The humidity in the Tokyo air meant the ball was like a bar of soap and cost England points.
The half-time gong sounded and the clock went red. England continued going through the phases in a bid to put a little more hurt on Argentina before the break. England laid siege to the Argentina line, having gone through 20 phases of play.
After a surge towards the line from Man Tuilagi, Billy Vunipola took the ball from the bottom of the ruck and passed to Ben Youngs. He spotted a gap and nipped through to touch down, as Pablo Matero missed the tackle for Argentina. Owen Farrell made it zero from four on the kicking front, missing his conversion attempt once again.
England went in at half time 15-3 up.
Play resumed, Billy Vunipola, who suffered an ankle injury towards the end of the first half, replaced by Lewis Ludlam. Argentina, who were down to 14 men following the dismissal of Tomas Lavanini, made no changes.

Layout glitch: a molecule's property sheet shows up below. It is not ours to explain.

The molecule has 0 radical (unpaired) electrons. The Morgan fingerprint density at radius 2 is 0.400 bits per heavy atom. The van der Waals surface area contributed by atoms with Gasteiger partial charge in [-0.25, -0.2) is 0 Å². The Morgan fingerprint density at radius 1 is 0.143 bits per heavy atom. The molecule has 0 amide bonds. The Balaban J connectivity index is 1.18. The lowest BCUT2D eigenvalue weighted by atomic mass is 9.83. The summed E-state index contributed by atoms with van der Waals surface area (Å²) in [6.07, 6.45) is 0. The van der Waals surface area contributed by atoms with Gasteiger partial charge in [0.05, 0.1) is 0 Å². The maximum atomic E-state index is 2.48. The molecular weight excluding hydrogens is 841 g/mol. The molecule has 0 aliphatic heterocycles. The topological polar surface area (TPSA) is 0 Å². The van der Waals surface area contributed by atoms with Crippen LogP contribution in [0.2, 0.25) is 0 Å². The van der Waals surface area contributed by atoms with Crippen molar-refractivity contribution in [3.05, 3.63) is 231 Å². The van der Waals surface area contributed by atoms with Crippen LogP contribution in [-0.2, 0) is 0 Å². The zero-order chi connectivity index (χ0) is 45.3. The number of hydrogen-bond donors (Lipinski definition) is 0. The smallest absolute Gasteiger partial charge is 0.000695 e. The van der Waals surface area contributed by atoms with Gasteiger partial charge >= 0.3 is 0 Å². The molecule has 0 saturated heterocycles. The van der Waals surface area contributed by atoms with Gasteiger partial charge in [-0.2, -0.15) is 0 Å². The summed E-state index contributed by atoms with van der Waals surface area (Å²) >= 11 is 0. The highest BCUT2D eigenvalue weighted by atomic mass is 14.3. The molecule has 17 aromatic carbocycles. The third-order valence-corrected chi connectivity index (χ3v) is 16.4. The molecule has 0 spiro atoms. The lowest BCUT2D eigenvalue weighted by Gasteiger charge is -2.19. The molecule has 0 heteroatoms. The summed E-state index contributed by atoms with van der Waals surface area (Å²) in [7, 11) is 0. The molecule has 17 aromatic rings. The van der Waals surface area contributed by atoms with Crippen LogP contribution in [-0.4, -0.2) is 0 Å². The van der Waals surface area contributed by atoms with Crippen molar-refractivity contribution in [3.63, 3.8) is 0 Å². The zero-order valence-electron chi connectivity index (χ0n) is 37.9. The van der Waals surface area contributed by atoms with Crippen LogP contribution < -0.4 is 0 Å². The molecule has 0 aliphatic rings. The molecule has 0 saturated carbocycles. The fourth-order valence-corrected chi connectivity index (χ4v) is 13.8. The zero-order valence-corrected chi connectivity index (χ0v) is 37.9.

Having dragged the Argentina defence from one side of the pitch to the other on 44 minutes. Jonny May went for the corner and was tackled. Underhill and Tuilagi drew the tacklers with a couple of good carries before Jonny May went over in the corner. Owen Farrell finally got his kicks aligned and put one over to make it 22-3 to England.
Willi Heinz came off the bench to replace Ben Youngs. Argentina’s players looked increasingly knackered, England turned the screw. Argentina changed their front row: Agustin Creevy, Mayco Vivas and Santiago Medrano came on for the graveyard shift.
England were in complete control. George Ford pinned them back on their own line with a fine kick to the corner. Argentina won the lineout and cleared their lines.
Santiago Carrera gave away a penalty for going off his feet, but Nigel Owens played advantage. He called a second advantage when Santiago Medrano strayed offside. England took a penalty on the Argentina 22. and Owen Farrell slotted it over having found his shooting boots. Score increased to 25-3.